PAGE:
My recent post entitled, Secure (Enough) Software — Do we really know how?, sparked a very thoughtful comment by Mitja Kolsek (ACROS Security), which read more like a well-written blog post than anything else. Mitja goes onto explain one of the more fundamental challenges between the implicit and explicit (security requirements) forms of software security. He really hits the nail on the head. Such a good blog post is not something seen every day, so with Mitja’s permission, I’m republishing all readers to enjoy.
“A great article, Jeremiah, it nicely describes one of the biggest problems with application security: How do you prove that a piece of code is secure? But wait, let’s go back one step: what does “secure” (or “secure enough”) mean? To me, secure software means software that neither provides nor enables opportunities for breaking security requirements. And what are these security requirements?
In contrast to functional requirements, security requirements are usually not even mentioned in any meaningful way, much less explicitly specified by those ordering the software. So the developers have a clear understanding what the customer (or boss) wants in terms of functionalities while security is left to their own initiative and spare time.
When security experts review software products, we (consciously or less so) always have to build some set of implicit security requirements, based on our experience and our understanding of the product. So we assume that since there is user authentication in the product, it is implied that users should not be able to log in without their credentials. Authorization implies that user A is not supposed to have access to user B’s data unless where required. Presence of personal data implies that this data should be properly encrypted at all times and inaccessible to unauthorized users.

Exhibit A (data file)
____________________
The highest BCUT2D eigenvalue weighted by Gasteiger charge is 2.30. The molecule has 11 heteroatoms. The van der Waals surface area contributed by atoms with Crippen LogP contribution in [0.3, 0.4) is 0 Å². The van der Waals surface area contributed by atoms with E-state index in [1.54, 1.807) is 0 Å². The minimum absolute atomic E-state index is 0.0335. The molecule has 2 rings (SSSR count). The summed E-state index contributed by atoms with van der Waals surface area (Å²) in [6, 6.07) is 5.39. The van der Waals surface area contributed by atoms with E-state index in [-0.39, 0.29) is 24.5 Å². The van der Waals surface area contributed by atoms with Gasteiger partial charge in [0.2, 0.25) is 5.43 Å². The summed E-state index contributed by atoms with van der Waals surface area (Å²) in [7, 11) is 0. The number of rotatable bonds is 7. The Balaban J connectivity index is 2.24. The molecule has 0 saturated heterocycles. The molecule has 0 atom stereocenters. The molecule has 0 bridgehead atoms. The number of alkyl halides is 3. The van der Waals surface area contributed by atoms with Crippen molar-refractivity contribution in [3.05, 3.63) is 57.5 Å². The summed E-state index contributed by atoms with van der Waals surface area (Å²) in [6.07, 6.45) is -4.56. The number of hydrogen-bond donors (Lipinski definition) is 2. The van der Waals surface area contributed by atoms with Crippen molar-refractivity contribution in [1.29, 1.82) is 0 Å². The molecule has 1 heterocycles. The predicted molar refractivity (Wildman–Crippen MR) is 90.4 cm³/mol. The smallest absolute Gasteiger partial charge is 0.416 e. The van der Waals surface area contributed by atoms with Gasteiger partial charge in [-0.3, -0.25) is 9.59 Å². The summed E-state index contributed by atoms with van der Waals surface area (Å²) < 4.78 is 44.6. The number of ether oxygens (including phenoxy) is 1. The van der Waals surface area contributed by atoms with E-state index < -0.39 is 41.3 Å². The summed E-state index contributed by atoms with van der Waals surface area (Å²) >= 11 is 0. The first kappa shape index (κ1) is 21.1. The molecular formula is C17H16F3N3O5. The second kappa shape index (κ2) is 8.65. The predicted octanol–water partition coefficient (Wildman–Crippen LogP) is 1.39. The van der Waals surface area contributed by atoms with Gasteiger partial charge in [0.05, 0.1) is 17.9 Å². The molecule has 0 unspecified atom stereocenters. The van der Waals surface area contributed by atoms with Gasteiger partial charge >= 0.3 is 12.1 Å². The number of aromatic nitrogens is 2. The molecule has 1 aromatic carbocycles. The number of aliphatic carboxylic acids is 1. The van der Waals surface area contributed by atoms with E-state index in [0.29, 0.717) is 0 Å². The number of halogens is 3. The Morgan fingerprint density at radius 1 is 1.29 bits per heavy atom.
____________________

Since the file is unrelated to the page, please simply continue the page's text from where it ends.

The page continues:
These may sound easy, but a complex product could have hundreds of such “atomic” requirements with many exceptions and conditions. Now how about the defects that allow running arbitrary code inside (or even outside) the product, such as unchecked buffers and unsanitized unparameterized SQL statements and cross-site scripting bugs?
We all understand that these are bad and implicitly forbidden in a secure product, so we add them to our list of security requirements. Finally there are unique and/or previously unknown types of vulnerabilities that one is, by definition, unable to include in any security requirements beforehand. My point is that in order to prove something (in this case security), we need to define it first.
Explicit security requirements seem to be a good way to do so. For many years we’ve been encouraging our customers to write up security requirements (or at least threat models, which can be partly translated into security requirements) and found that they help them understand their security models better, allowed them to see some design flaws in time to inexpensively fix them, and gave their developers useful guidelines for avoiding some likely security errors.
For those reviewing such products for security, these requirements provide useful information about the security model so that they know better what exactly they’re supposed to verify. Only when we define the security for any particular product can we tackle the (undoubtedly harder) process of proving. But even the “negative proof and fix” approach the industry is using today, i.e., subjecting a product to good vulnerability experts and hoping they don’t find anything or fix what they find, can be much improved with the use of explicit security requirements.“